After practicing a lean start-up in a workshop, it’s time to put another layer to that foundation. This past week has been all about a new level of experience. A level called empathy.
During my time in the academic world so far, I’ve been told time and time again that the needs and wants of the consumers are the primary source of product development. Hence, we should always turn the world upside down to understand what they want. The same time and time again I agreed with my teachers’ valid point. This time, I’ve actually taken a step more. During the past week the MACE students from Kingston University have performed two experiments.
1. Being in the shoes of an impaired person. I had was blind-folded and escorted to the bathroom of the university’s business building by a pretending hearing-impaired classmate. I could imagine it was a daunting thing to be blind, but I never expected what I was about to feel. The biggest shock was going down the stairs. I was so scared thinking were do they begin? Where do the steps end? Then I was always reaching to the front trying to feel the world around me: people, walls, doors, objects. My third observation is that I felt lost. I couldn’t tell direction anymore. And this was for what purpose? Going to the bathroom escorted in a building I knew. What if I were alone outside? I challenge anyone reading to try this once. Then the word “empathy” will have a whole new meaning for you.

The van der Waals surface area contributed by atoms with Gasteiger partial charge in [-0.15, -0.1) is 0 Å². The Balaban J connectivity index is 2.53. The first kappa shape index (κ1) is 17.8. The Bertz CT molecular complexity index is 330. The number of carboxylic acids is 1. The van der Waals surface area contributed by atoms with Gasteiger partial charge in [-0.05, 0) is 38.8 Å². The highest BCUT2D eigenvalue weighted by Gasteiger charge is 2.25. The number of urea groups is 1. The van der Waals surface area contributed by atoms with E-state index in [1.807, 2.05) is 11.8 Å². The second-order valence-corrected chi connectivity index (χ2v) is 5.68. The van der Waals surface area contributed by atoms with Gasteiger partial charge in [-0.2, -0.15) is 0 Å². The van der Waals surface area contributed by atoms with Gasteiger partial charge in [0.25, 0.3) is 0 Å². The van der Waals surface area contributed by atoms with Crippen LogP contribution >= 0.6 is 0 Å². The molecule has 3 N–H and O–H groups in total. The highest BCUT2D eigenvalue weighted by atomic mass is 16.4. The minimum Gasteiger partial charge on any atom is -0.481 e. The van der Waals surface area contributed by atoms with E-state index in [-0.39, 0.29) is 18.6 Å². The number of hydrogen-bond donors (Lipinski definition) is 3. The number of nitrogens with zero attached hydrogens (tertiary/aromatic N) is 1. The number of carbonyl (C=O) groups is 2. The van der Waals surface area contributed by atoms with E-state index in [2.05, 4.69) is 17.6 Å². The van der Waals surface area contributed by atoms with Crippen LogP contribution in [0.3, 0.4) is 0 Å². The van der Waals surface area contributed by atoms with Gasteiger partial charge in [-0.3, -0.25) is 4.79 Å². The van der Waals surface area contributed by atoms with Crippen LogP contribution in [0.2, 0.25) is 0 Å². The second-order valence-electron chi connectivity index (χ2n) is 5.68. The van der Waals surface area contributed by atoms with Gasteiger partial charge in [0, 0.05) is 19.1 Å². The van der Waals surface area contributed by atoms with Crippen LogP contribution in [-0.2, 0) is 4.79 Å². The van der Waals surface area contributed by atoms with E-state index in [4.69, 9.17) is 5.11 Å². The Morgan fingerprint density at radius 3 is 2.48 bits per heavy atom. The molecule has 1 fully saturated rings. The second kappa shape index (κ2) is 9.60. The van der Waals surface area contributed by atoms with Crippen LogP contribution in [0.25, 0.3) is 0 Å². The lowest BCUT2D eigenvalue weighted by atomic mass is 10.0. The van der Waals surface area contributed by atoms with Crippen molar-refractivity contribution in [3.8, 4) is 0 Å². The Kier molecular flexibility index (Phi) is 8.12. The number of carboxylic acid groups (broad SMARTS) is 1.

2. Observing people use the world around them, or actually students using the library, using their cards to access the barriers, to print, to borrow books. Using the books to study for their papers. Using the printers to print their papers. Breaking the rules. Using other people. There is something particularly interesting in observing how people have expectations and the way they use their environment without realising any step. It is even more gratifying to watch them when their expectations are not met. Be creative enough and you’ll find a different method to meet them. Just think differently.
With that advice and an open mind you might invent a new wheel. Or something else to get you there. After all, you buy the drilling machine for the hole, not the machine.